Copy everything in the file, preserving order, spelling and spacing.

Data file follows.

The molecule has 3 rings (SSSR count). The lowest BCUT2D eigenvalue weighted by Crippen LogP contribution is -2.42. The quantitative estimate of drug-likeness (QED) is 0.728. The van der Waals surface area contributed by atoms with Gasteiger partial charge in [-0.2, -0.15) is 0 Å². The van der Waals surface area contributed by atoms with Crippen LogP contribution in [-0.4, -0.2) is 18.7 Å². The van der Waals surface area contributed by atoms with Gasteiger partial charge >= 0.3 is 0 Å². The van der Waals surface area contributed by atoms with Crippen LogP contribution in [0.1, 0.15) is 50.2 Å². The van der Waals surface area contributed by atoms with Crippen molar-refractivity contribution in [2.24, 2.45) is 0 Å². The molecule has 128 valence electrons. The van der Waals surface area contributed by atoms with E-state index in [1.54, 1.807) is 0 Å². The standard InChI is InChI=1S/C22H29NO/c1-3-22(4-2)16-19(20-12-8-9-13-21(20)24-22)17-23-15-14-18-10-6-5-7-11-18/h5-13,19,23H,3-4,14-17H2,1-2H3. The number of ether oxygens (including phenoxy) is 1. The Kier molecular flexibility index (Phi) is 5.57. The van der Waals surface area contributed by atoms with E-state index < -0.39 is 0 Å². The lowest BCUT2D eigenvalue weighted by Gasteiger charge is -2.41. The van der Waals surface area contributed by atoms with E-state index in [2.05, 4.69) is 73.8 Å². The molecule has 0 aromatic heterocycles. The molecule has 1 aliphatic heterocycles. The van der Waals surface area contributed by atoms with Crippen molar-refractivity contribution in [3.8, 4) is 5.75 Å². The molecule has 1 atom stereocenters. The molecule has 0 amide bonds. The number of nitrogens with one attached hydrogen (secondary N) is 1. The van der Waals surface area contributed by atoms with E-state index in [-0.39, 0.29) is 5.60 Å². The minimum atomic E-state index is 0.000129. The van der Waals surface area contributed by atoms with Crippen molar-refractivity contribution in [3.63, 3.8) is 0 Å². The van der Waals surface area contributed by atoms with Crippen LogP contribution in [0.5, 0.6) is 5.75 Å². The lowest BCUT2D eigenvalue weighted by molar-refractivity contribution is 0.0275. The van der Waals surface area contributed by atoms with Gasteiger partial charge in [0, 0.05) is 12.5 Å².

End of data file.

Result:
The molecule has 3 rings (SSSR count). The lowest BCUT2D eigenvalue weighted by Crippen LogP contribution is -2.42. The quantitative estimate of drug-likeness (QED) is 0.728. The van der Waals surface area contributed by atoms with Gasteiger partial charge in [-0.2, -0.15) is 0 Å². The van der Waals surface area contributed by atoms with Crippen LogP contribution in [-0.4, -0.2) is 18.7 Å². The van der Waals surface area contributed by atoms with Gasteiger partial charge >= 0.3 is 0 Å². The van der Waals surface area contributed by atoms with Crippen LogP contribution in [0.1, 0.15) is 50.2 Å². The van der Waals surface area contributed by atoms with Crippen molar-refractivity contribution in [2.24, 2.45) is 0 Å². The molecule has 128 valence electrons. The van der Waals surface area contributed by atoms with E-state index in [1.54, 1.807) is 0 Å². The standard InChI is InChI=1S/C22H29NO/c1-3-22(4-2)16-19(20-12-8-9-13-21(20)24-22)17-23-15-14-18-10-6-5-7-11-18/h5-13,19,23H,3-4,14-17H2,1-2H3. The number of ether oxygens (including phenoxy) is 1. The Kier molecular flexibility index (Phi) is 5.57. The van der Waals surface area contributed by atoms with E-state index < -0.39 is 0 Å². The lowest BCUT2D eigenvalue weighted by Gasteiger charge is -2.41. The van der Waals surface area contributed by atoms with E-state index in [2.05, 4.69) is 73.8 Å². The molecule has 0 aromatic heterocycles. The molecule has 1 aliphatic heterocycles. The van der Waals surface area contributed by atoms with Crippen molar-refractivity contribution in [3.8, 4) is 5.75 Å². The molecule has 1 atom stereocenters. The molecule has 0 amide bonds. The number of nitrogens with one attached hydrogen (secondary N) is 1. The van der Waals surface area contributed by atoms with E-state index in [-0.39, 0.29) is 5.60 Å². The minimum atomic E-state index is 0.000129. The van der Waals surface area contributed by atoms with Crippen molar-refractivity contribution in [3.63, 3.8) is 0 Å². The van der Waals surface area contributed by atoms with Crippen LogP contribution in [0.5, 0.6) is 5.75 Å². The lowest BCUT2D eigenvalue weighted by molar-refractivity contribution is 0.0275. The van der Waals surface area contributed by atoms with Gasteiger partial charge in [0, 0.05) is 12.5 Å².